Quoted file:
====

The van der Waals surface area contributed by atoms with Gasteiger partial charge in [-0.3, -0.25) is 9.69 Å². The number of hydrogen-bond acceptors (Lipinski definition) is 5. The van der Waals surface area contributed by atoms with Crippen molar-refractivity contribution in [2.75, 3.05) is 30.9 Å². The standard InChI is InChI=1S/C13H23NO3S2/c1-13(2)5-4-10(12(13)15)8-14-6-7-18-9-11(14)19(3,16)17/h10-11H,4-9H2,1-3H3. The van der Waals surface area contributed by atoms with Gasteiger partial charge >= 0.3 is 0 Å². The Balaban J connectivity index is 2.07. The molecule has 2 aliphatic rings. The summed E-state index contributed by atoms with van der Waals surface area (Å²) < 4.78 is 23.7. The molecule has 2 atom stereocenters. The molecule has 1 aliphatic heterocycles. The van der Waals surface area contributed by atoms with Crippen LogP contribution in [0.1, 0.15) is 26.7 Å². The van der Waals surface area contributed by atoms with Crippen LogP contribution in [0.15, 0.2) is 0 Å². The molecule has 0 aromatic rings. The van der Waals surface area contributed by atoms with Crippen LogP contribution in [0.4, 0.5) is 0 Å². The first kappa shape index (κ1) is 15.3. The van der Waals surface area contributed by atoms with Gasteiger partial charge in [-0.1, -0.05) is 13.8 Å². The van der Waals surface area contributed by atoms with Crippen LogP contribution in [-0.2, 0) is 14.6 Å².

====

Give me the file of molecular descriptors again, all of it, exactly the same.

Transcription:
The van der Waals surface area contributed by atoms with Gasteiger partial charge in [-0.3, -0.25) is 9.69 Å². The number of hydrogen-bond acceptors (Lipinski definition) is 5. The van der Waals surface area contributed by atoms with Crippen molar-refractivity contribution in [2.75, 3.05) is 30.9 Å². The standard InChI is InChI=1S/C13H23NO3S2/c1-13(2)5-4-10(12(13)15)8-14-6-7-18-9-11(14)19(3,16)17/h10-11H,4-9H2,1-3H3. The van der Waals surface area contributed by atoms with Gasteiger partial charge >= 0.3 is 0 Å². The Balaban J connectivity index is 2.07. The molecule has 2 aliphatic rings. The summed E-state index contributed by atoms with van der Waals surface area (Å²) < 4.78 is 23.7. The molecule has 2 atom stereocenters. The molecule has 1 aliphatic heterocycles. The van der Waals surface area contributed by atoms with Crippen LogP contribution in [0.1, 0.15) is 26.7 Å². The van der Waals surface area contributed by atoms with Crippen LogP contribution in [0.15, 0.2) is 0 Å². The molecule has 0 aromatic rings. The van der Waals surface area contributed by atoms with Crippen LogP contribution in [0.4, 0.5) is 0 Å². The first kappa shape index (κ1) is 15.3. The van der Waals surface area contributed by atoms with Gasteiger partial charge in [-0.1, -0.05) is 13.8 Å². The van der Waals surface area contributed by atoms with Crippen LogP contribution in [-0.2, 0) is 14.6 Å².